Waiting for a rail review to conclude can take as long as the wait for the trains to arrive. In 2019 we were expecting change to our daily commute with more integration, so things were sorted out quicker when things went wrong. And after several false dawns, Covid hit, and recommendations in an unpublished review, started to be implemented discretely and new ideas were created for a still unpublished Williams report.
The public’s appetite for travelling by rail, is currently low, but just last week some passengers received a boost with a brand-new rail card that gives them further discounts on their journeys. The Veterans railcard which is priced at £21 a year, will give an estimated 830,000 people access to discounted rail journeys and will be available to anyone who has served at least one day in the armed forces or merchant mariners. It will also give the cardholder and a companion, a third off most rail fares and 60% off for up to four children aged five to 15, who are travelling with the holder.
In doing so this is adding another set of discounts to an already complex fare structure, something that makes our battle to find the best value journey even more difficult. But it also begs the question, who should be paying for the railways? In the end there are only two direct income streams. Ticket revenue (and) or the taxpayer.
The veteran’s card is not the first discount scheme to be launched in recent years. Just two years ago a 16 to18-year-old rail card was introduced and, for decades we have given, all railway workers substantial discounts for their trips. But most of the regular users a left bewildered and think that it is now time for us all to receive better pricing for our tickets and one that is far less complex.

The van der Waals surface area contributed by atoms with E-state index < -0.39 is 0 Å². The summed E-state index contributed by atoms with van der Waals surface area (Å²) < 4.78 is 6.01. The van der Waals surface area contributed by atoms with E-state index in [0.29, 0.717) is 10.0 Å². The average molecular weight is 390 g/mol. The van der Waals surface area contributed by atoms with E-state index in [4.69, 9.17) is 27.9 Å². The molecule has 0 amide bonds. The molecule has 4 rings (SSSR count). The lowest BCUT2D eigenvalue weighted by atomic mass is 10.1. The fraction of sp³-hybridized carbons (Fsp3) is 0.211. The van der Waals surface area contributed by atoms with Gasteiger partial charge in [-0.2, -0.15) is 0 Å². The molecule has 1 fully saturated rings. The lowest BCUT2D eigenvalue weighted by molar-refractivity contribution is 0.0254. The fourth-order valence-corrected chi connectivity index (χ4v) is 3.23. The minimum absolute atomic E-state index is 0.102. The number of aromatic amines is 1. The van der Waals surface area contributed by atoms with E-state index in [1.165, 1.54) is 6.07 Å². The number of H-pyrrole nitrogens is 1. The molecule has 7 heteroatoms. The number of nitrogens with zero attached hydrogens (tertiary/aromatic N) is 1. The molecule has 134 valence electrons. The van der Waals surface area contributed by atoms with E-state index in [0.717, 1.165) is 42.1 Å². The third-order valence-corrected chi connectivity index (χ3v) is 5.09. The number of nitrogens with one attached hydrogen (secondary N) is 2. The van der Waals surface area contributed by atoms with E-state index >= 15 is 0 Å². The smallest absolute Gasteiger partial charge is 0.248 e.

During the last couple of decades, policymakers have made the conscious decision for the rail industry to be self-sufficient – the fare box must pay. And until the Covid crisis the exchequer subsidised railways by one of the lowest rates in Europe. The businesses who operate our services have received less than 3 per cent return rate and some far less.
Improvements to the rail network are starting to be seen in all corners of the country. There are more new trains arriving on the network each week, 40 percent of trains are now less than five years old, so today we have some of the newest fleets in the world. But the industry lacks good communication especially when things go wrong, which is why the Williams review was set up two years ago. While years of underinvestment in the days of British Rail are rightly being reversed by policy makers with the help of the private sector, most of those costs are being passed directly to commuters. It is no wonder passengers think that they pay far too much for their journeys and also given the annual RPI plus one, ticket fare increases. The comparative cost of driving a car or flying by aeroplane has fallen while fares increased.
Per passenger, rail remains one of the most efficient and is less polluting for medium and long-distance travel in the UK. Private vehicles driven by fossil fuels have received frozen pump taxes for most of the years since 2010. But if we are really going to build back better, now is the time to make rail more affordable by increasing the subsidies on all rail tickets through an increase in tax on petrol and diesel. It will help reduce needless journeys on our roads, and make driving more enjoyable with fewer traffic jams. At the same time it will improve the air that we breath. But this change is only possible only if the alternatives to old technology cars are available and affordable. Surely the cost of adding pennies to a litre of fuel would be a price worth paying to deliver a bigger win for all commuters, not just veterans.
This article first appeared in the Transport Times.